During cancer progression, the extracellular matrix (ECM) is extensively remodeled. The ECM molecule tenascin-C is an adhesion-modulating molecule, which is highly expressed in tumor stroma. Tenascin-C was shown to disrupt the interaction of cells with fibronectin, an adhesive ECM molecule, through inhibition of syndecan-4, the co-receptor of the fibronectin binding integrin α5β1. Cells on a mixed substratum of fibronectin and tenascin-C failed to form cell adhesion structures and actin stress fibers and thus remained rounded. Focal adhesion kinase (FAK) (Huang et al., 2001; Orend, 2003) and the small GTPase RhoA (Wenk et al., 2000), two molecules with an important role in formation of focal adhesions and actin stress fibers, were downregulated in the presence of tenascin-C. Furthermore, the actin-binding and filament-stabilizing molecule tropomyosin-1 (TM1) was identified by Ruiz et al., (2004) to be downregulated by tenascin-C and its downregulation contributed to the lack of actin stress fiber formation on a fibronectin/tenascin-C substratum. Here, we investigated the signaling events, that lead to cell rounding by tenascin-C. In particular, we wanted to understand how tenascin-C prevents the formation of focal adhesions and stress fibers, and how tenascin-C affects expression and function of the three downstream targets FAK, RhoA and TM1. First, we investigated whether inhibition of syndecan-4 by tenascin-C is linked to reduced expression of RhoA and TM1 and inhibition of FAK. By activating syndecan-4 on fibronectin/tenascin-C substratum we observed that indeed this is the case. Thus, repression of FAK, RhoA and TM1 could explain the lack of actin stress fiber formation on fibronectin/tenascin-C. Whereas expression of TM1 was not regulated by tenascin-C at the transcriptional level, it turned out that tenascin-C repressed RNA levels of two other tropomyosins TM2 and TM3, which are far less expressed in T98G cells than TM1. Apparently, lowered levels of TM2 and TM3 affected TM1 protein heterodimer stabilization through proteasomal degradation that was largely enhanced on fibronectin/tenascin-C. This possibility was supported by our observation that inhibition of the proteasome restored TM1 expression on this mixed substratum. Our data suggest that tenascin-C does not only repress gene expression of tropomyosins but also enhances their proteasome-mediated protein degradation. Repression of TM1, a molecule with a tumor suppressor-like activity, by tenascin-C might be relevant in cancer, since low levels of this molecule can protect cancer cells from apoptosis. To learn more about the underlying mechanism of tenascin-C-induced cell rounding, we searched for signaling pathways, that enabled cells to spread in the presence of tenascin-C. In addition, we used knockdown and overexpression studies together with chemical inhibitors. Our data suggest that concomittant restoration of the expression and function of all three downstream targets FAK, RhoA and TM1, is necessary to induce cell spreading on a fibronectin/tenascin-C substratum. In particular, we observed that activation of endothelin receptor type B (EDNRB) induced spreading in the presence of tenascin-C. This was dependent on PI3K, PLC and JNK, since chemical inhibitors of these enzymes blocked EDNRB-induced cell spreading on fibronectin/tenascin-C. Signaling by EDNRB was linked to activation of FAK and paxillin and restoration of TM1 and RhoA expression, again supporting our notion that inactivation of these molecules is critical for tenascin-C-induced cell rounding. Based on the results from Ruiz et al., (2004), that described an enhanced expression of endothelin receptor type A (EDNRA) in the presence of tenascin-C, we wanted to know whether and how EDNRA signaling contributes to cell rounding by tenascin-C. EDNRA expression was triggered by tenascin-C upon contact with the substratum for more than 5 h. We demonstrated that EDNRA signaling is linked to cell rounding on a fibronectin/tenascin-C substratum through inhibition of FAK and repression of RhoA and TM1. Collectively, these data suggest that inhibition of syndecan-4 is responsible for initial cell rounding and that upon induction of EDNRA by tenascin-C, EDNRA maintains cell rounding on a fibronectin/tenascin-C substratum at later time points. In gliomas and other cancers we found a high expression of tenascin-C and EDNRA, that correlated with more advanced stages, which supports the possibility that tenascin-C potentially promotes tumor progression through EDNRA. In addition to EDNRB, concomittant activation of the receptors for lysophosphatidic acid (LPA) and platelet-derived growth factor (PDGF) also enabled cells to spread on a fibronectin/tenascin-C substratum by a mechanism, which again involved restoration of the expression and function of FAK, paxillin, RhoA and TM1. By using cells lacking syndecan-4, we observed that LPA/PDGF bypassed the requirement for syndecan-4 in cell spreading on a mixed substratum. Knockdown of paxillin prevented LPA/PDGF-induced cell spreading on fibronectin/tenascin-C, which suggests an essential role of paxillin in LPA/PDGF induced cell spreading in presence of tenascin-C. In further support of an important role of paxillin in LPA/PDGF-induced cell spreading, we showed that ectopic expression of syndesmos, a molecule that binds syndecan-4 and paxillin, enabled cells to spread on fibronectin/tenascin-C. We showed that expression levels of TM1 are critical for cell rounding and cell spreading in the presence of tenascin-C, respectively. Whereas ectopic expression of TM1 restored cell spreading on fibronectin/tenascin-C, knockdown of TM2/3 prevented LPA/PDGF-induced cell spreading on the mixed substratum. We also observed, that TM1 levels were tightly linked to expression of RhoA and activation of FAK, which suggests an interdependent regulation. We observed that activation of the receptors for endothelin-1 (ET1) (EDNRB), and LPA/PDGF induced spreading in the presence of tenascin-C by distinct pathways. Whereas EDNRB-induced spreading was dependent on PI3K, PLC and JNK, but not on MEK, LPA/PDGF-induced cell spreading was dependent on PI3K and MEK, but not on PLC and JNK. Signaling by these factors was linked to activation of FAK and paxillin and, restoration of TM1 and RhoA expression. Together, our results suggest that at least two (and presumably many more) mechanisms exist that modulate the adhesive strength of a fibronectin/tenascin-C substratum. This supports the notion that combined signaling from the ECM and growth factors can determine cell adhesion and migration. ET1 (through EDNRB) and LPA/PDGF did not only trigger cell spreading in the presence of tenascin-C but also stimulated cell migration on this substratum. In particular, LPA/PDGF-induced cell migration was PI3K and ROCK dependent. By using cells with ectopic expression of syndesmos and TM1, or reduced expression of TM1-3, we showed that both a strong as well as a loose adhesion blocked LPA/PDGF-induced cell migration on fibronectin/tenascin-C. These observations might be important for cancer diagnosis and may eventually allow to develop novel cancer treatments. In particular, we find that in gliomas a high expression of tenascin-C and of PDGF receptors a and b correlates with malignancy. Moreover, a high expression of syndesmos correlates with a bad 5 year survival prognosis and chemotherapy response rate in patients with oligodendrogliomas. In summary, here it was shown that cell adhesion and migration on an anti-adhesive fibronectin/tenascin-C substratum can be modulated by additional signaling from growth factors. We identified a minimal set of critical targets of tenascin-C downstream of syndecan-4 that include FAK, paxillin, RhoA and TM1. Induction of EDNRA signaling by tenascin-C provides an additional mechanism that contributes to maintained cell rounding by a mechanism that again affects the same set of tenascin-C targets as those downstream of syndecan-4.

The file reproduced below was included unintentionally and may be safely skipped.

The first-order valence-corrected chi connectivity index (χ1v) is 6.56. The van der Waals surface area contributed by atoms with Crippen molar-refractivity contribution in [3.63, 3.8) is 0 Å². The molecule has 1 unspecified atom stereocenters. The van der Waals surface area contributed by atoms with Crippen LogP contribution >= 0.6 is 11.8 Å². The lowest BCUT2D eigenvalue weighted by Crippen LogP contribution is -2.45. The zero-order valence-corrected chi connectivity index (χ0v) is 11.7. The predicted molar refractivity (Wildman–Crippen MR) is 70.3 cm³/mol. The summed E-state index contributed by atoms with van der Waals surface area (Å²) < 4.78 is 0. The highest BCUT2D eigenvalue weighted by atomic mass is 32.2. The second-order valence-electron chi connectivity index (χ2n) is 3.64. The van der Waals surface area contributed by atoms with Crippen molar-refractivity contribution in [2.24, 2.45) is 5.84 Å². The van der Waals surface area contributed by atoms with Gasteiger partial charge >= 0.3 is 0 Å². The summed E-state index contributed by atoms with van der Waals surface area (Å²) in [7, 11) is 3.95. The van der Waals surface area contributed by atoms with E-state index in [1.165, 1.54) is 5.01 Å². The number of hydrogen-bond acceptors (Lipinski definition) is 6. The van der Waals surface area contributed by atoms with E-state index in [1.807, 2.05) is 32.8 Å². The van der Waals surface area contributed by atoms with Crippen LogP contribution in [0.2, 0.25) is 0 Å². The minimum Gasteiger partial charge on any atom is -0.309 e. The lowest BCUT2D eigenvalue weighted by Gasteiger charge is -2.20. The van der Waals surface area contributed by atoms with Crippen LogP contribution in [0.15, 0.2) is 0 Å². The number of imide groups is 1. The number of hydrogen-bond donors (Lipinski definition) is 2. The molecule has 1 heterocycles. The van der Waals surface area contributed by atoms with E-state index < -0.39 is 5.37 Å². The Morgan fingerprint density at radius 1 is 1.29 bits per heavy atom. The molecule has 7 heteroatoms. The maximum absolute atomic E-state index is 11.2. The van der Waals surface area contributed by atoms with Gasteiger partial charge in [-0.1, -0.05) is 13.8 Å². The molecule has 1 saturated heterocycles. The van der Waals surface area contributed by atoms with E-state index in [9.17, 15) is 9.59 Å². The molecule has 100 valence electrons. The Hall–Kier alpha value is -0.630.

|Committee Members:||Rüegg, Markus A. and Chiquet-Ehrismann, Ruth|
|Faculties and Departments:||03 Faculty of Medicine > Departement Biomedizin > Former Units at DBM > Tumor-Stroma Interaktionen (Orend)|
|Bibsysno:||Link to catalogue|
|Number of Pages:||151|
|Last Modified:||26 Feb 2009 17:08|
|Deposited On:||13 Feb 2009 17:30|